AMD is aiming at the enterprise desktop market with an upcoming Ryzen Pro processor family based on its Zen core design, taking on Intel’s Core chips by offering more cores and greater security through encrypted memory support.
With Ryzen Pro, AMD is aiming at the corporate market, in contrast to its consumer-focused Ryzen chips launched earlier this year. The firm claimed that this is an important market for it, with over 350 major corporate customers, and said that it expects to double the number of enterprise-class products using its chips by the end of the year.
“We have a lot of momentum in the commercial space of the market, and now with the technology of Ryzen Pro, we believe we can take that to the next level,” said John Hampton, director of commercial business development for AMD.
Many people will be surprised to learn that desktop PCs are still around. The reality is that while laptops may have largely displaced desktop systems, they still have value for businesses in office environments and especially for smaller businesses.
Ryzen Pro is clearly being positioned against Intel’s Core processors, with AMD dividing up its portfolio into the Ryzen 7 Pro, Ryzen 5 Pro and Ryzen 3 Pro segments against the Core i7, Core i5 and Core i3, with clock speeds of up to 3.7GHz with frequency boost.
As with the EPYC server processor that AMD recently launched, the firm is trying to compete by offering more cores in each segment. Thus Ryzen 7 Pro has 8 cores against the 4 of the Core i7, the Ryzen 5 Pro has up to 6 cores against the 4 of the Core i5, and Ryzen 3 Pro has 4 cores against the 2 of Core i3.
“Ryzen Pro for us will be a no-compromise solution versus Intel vPro,” said Hampton, claiming that AMD’s new platform has “more cores and more threads at every price point”.
AMD claimed that benchmark figures show that a Ryzen 7 Pro delivers up to 62 percent more multi-threaded performance than Core i7.
“We’re designing for the future. We believe that more and more commercial workloads will demand more core, more threads, more power, and so on,” Hampton added.
The target markets for each segment are power users running content creation and scientific applications for Ryzen 7 Pro, while Ryzen 5 Pro is the mainstream platform for advanced productivity, and Ryzen 3 Pro is for office productivity and entry-level tasks.
While the firm claims ‘workstation class’ performance for Ryzen Pro, the chips are aimed at business desktops and so not intended to compete with Intel’s Xeon chips in the actual workstation market. The upcoming Ryzen “Threadripper” may address this market. It will be comprised of two silicon dies rather than the single one of the Ryzen Pro, making for a processor with twice the number of memory channels and up to 16 CPU cores.
And despite AMD touting Ryzen Pro for content creation and scientific applications, it is a purely CPU-based chip, not an APU that integrates GPU cores like many of AMD’s existing processor lines. It is expected that the Ryzen Mobile chips for laptops will be APUs and combine Zen cores with AMD’s Vega GPU core. Meanwhile, Ryzen Pro systems will have to rely on discrete GPUs, either on the motherboard or in a PCIe slot.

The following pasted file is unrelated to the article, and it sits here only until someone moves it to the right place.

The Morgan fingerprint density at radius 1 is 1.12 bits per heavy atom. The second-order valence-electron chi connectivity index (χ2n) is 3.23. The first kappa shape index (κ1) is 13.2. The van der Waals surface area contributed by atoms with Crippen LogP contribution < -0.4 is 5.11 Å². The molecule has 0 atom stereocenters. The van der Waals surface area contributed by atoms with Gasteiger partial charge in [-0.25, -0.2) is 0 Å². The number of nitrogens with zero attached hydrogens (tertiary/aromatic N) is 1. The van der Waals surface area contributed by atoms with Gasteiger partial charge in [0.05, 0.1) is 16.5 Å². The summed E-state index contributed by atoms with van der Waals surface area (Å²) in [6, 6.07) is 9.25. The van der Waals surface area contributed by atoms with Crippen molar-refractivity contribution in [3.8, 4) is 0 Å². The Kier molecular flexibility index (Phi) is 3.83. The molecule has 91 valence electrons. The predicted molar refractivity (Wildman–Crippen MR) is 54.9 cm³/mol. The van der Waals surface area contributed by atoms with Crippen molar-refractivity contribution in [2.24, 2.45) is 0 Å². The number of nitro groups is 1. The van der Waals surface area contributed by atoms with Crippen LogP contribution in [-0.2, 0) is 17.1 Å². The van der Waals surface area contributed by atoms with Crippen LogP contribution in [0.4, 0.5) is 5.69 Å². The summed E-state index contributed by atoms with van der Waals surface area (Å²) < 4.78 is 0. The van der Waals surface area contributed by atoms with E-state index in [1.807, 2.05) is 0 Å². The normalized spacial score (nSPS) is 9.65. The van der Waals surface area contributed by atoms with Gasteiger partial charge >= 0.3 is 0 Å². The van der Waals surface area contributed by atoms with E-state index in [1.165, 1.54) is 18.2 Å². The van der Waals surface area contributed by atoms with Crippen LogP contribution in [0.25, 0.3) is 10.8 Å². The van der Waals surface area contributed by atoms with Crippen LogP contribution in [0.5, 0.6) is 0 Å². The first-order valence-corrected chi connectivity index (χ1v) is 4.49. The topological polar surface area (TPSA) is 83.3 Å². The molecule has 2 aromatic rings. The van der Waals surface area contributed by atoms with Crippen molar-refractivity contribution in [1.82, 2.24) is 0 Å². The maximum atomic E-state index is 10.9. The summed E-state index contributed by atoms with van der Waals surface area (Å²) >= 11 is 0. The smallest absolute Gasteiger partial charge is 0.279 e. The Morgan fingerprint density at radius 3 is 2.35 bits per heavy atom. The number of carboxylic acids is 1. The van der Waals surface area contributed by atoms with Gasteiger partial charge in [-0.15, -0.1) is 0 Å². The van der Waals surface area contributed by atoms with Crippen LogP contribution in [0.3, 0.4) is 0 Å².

But AMD is not merely counting on performance to differentiate from Intel’s chips. Like the EPYC line, Ryzen Pro features a built-in AMD Secure Processor that provides a hardware-based root of trust against malware threats, plus the transparent memory encryption technology that can be used to secure areas of memory used to store sensitive data, or the entire memory of the system.
As with EPYC, there is a small performance overhead when memory encryption is enabled, but this is in the order of a one or two per cent reduction in performance, AMD claims.
The AMD Secure Processor provides a secure boot feature by validating the system firmware to ensure it has not been tampered with before it will allow the processor cores to come out of their reset state and begin the normal boot process.
This is designed to prevent malware attacks that come in under the level of the operating system and attack the firmware, making them hard to detect and remediate.
Ryzen Pro also features AMD’s SenseMI technologies, a set of adaptive features to a tweak the processor for optimum performance, as seen in the consumer Ryzen chips. These include Precision Boost to adjust the clock speed in 25MHz increments, and Pure Power, which is the flip side of this and optimises the power consumption for the workload.
With Ryzen Pro aimed at business buyers, other important features are reliability, stability, and manageability.
On the reliability front, AMD claims that the Pro products are sourced from silicon wafers with the highest yields to ensure fewer defective parts. Meanwhile, AMD offers 18 months stability for drivers and other low-level software, plus 24 month availability of processor SKUs for vendors.
On the manageability side, AMD supports the DASH standard developed by the DMTF (Distributed Management Task Force). The advantage of DASH is that it is cross-platform, and will work with both Intel and AMD platforms.
Availability of Ryzen Pro is set for the official launch on 29 August, when AMD will disclose the vendors which are offering systems based on the new chips, and information of the pricing versus Intel’s Core chips.